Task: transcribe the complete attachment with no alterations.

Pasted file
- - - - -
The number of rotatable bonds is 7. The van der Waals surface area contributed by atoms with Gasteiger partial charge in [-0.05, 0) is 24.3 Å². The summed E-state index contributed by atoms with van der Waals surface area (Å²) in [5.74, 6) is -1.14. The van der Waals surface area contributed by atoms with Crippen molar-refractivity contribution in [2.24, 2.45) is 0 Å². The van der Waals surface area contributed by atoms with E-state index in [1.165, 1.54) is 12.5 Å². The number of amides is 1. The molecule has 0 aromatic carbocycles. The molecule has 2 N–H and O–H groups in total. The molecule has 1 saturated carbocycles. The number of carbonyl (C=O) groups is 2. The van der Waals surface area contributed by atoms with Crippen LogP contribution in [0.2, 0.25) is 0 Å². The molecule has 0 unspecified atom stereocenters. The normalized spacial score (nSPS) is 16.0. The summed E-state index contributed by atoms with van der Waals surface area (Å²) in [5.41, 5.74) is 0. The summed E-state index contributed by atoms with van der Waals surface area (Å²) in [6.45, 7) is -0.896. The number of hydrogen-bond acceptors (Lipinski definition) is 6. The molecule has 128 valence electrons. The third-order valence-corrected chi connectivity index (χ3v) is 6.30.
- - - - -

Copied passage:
The number of rotatable bonds is 7. The van der Waals surface area contributed by atoms with Gasteiger partial charge in [-0.05, 0) is 24.3 Å². The summed E-state index contributed by atoms with van der Waals surface area (Å²) in [5.74, 6) is -1.14. The van der Waals surface area contributed by atoms with Crippen molar-refractivity contribution in [2.24, 2.45) is 0 Å². The van der Waals surface area contributed by atoms with E-state index in [1.165, 1.54) is 12.5 Å². The number of amides is 1. The molecule has 0 aromatic carbocycles. The molecule has 2 N–H and O–H groups in total. The molecule has 1 saturated carbocycles. The number of carbonyl (C=O) groups is 2. The van der Waals surface area contributed by atoms with Crippen LogP contribution in [0.2, 0.25) is 0 Å². The molecule has 0 unspecified atom stereocenters. The normalized spacial score (nSPS) is 16.0. The summed E-state index contributed by atoms with van der Waals surface area (Å²) in [5.41, 5.74) is 0. The summed E-state index contributed by atoms with van der Waals surface area (Å²) in [6.45, 7) is -0.896. The number of hydrogen-bond acceptors (Lipinski definition) is 6. The molecule has 128 valence electrons. The third-order valence-corrected chi connectivity index (χ3v) is 6.30.